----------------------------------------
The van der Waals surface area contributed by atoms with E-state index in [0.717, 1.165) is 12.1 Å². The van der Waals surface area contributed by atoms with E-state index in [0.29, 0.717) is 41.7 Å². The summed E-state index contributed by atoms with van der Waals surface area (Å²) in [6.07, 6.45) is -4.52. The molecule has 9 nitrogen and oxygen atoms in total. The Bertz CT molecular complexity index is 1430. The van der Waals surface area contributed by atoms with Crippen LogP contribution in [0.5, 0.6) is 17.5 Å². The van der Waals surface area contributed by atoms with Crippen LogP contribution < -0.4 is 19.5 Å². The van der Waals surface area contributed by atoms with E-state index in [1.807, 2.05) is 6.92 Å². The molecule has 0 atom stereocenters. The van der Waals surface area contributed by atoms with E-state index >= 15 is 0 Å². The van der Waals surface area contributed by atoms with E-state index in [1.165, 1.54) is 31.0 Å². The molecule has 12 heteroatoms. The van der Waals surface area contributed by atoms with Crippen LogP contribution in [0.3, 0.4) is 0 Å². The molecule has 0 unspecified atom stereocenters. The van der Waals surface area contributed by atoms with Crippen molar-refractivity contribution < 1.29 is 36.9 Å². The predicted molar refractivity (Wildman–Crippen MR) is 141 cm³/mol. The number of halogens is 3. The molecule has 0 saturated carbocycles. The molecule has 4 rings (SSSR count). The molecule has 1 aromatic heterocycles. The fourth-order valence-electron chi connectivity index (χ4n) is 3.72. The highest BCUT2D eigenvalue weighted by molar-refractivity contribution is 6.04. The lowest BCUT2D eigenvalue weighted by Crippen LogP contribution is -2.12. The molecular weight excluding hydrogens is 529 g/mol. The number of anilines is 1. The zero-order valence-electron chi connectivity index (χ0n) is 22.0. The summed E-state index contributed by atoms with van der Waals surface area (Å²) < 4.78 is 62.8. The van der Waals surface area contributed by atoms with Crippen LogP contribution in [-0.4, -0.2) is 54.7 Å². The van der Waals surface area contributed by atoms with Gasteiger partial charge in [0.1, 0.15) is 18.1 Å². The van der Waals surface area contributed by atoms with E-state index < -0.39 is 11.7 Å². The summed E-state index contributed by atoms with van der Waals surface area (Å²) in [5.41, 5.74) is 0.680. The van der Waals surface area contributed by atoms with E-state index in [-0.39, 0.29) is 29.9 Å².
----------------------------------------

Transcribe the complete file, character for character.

The van der Waals surface area contributed by atoms with E-state index in [0.717, 1.165) is 12.1 Å². The van der Waals surface area contributed by atoms with E-state index in [0.29, 0.717) is 41.7 Å². The summed E-state index contributed by atoms with van der Waals surface area (Å²) in [6.07, 6.45) is -4.52. The molecule has 9 nitrogen and oxygen atoms in total. The Bertz CT molecular complexity index is 1430. The van der Waals surface area contributed by atoms with Crippen LogP contribution in [0.5, 0.6) is 17.5 Å². The van der Waals surface area contributed by atoms with Crippen LogP contribution < -0.4 is 19.5 Å². The van der Waals surface area contributed by atoms with E-state index in [1.807, 2.05) is 6.92 Å². The molecule has 0 atom stereocenters. The van der Waals surface area contributed by atoms with E-state index >= 15 is 0 Å². The van der Waals surface area contributed by atoms with E-state index in [1.165, 1.54) is 31.0 Å². The molecule has 12 heteroatoms. The van der Waals surface area contributed by atoms with Crippen LogP contribution in [0.3, 0.4) is 0 Å². The molecule has 0 unspecified atom stereocenters. The van der Waals surface area contributed by atoms with Crippen molar-refractivity contribution < 1.29 is 36.9 Å². The predicted molar refractivity (Wildman–Crippen MR) is 141 cm³/mol. The number of halogens is 3. The molecule has 0 saturated carbocycles. The molecule has 4 rings (SSSR count). The molecule has 1 aromatic heterocycles. The fourth-order valence-electron chi connectivity index (χ4n) is 3.72. The highest BCUT2D eigenvalue weighted by molar-refractivity contribution is 6.04. The lowest BCUT2D eigenvalue weighted by Crippen LogP contribution is -2.12. The molecular weight excluding hydrogens is 529 g/mol. The number of anilines is 1. The zero-order valence-electron chi connectivity index (χ0n) is 22.0. The summed E-state index contributed by atoms with van der Waals surface area (Å²) < 4.78 is 62.8. The van der Waals surface area contributed by atoms with Crippen LogP contribution in [-0.4, -0.2) is 54.7 Å². The van der Waals surface area contributed by atoms with Gasteiger partial charge in [0.1, 0.15) is 18.1 Å². The van der Waals surface area contributed by atoms with E-state index < -0.39 is 11.7 Å². The summed E-state index contributed by atoms with van der Waals surface area (Å²) in [5.41, 5.74) is 0.680. The van der Waals surface area contributed by atoms with E-state index in [-0.39, 0.29) is 29.9 Å².